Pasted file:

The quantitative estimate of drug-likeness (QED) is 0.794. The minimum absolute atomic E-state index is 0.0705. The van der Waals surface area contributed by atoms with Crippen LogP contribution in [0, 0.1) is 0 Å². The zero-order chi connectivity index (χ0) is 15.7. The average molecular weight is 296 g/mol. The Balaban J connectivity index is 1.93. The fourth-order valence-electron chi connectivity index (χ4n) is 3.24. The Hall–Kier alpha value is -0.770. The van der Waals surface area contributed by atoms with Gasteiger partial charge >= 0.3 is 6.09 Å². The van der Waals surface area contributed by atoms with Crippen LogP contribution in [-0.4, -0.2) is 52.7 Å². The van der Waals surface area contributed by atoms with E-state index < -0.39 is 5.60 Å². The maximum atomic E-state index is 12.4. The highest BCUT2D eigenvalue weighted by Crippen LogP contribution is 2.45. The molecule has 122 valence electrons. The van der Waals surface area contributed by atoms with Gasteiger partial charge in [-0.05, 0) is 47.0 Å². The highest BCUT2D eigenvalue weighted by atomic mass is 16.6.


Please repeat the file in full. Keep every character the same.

The quantitative estimate of drug-likeness (QED) is 0.794. The minimum absolute atomic E-state index is 0.0705. The van der Waals surface area contributed by atoms with Crippen LogP contribution in [0, 0.1) is 0 Å². The zero-order chi connectivity index (χ0) is 15.7. The average molecular weight is 296 g/mol. The Balaban J connectivity index is 1.93. The fourth-order valence-electron chi connectivity index (χ4n) is 3.24. The Hall–Kier alpha value is -0.770. The van der Waals surface area contributed by atoms with Gasteiger partial charge >= 0.3 is 6.09 Å². The van der Waals surface area contributed by atoms with Crippen LogP contribution in [-0.4, -0.2) is 52.7 Å². The van der Waals surface area contributed by atoms with E-state index < -0.39 is 5.60 Å². The maximum atomic E-state index is 12.4. The highest BCUT2D eigenvalue weighted by Crippen LogP contribution is 2.45. The molecule has 122 valence electrons. The van der Waals surface area contributed by atoms with Gasteiger partial charge in [-0.05, 0) is 47.0 Å². The highest BCUT2D eigenvalue weighted by atomic mass is 16.6.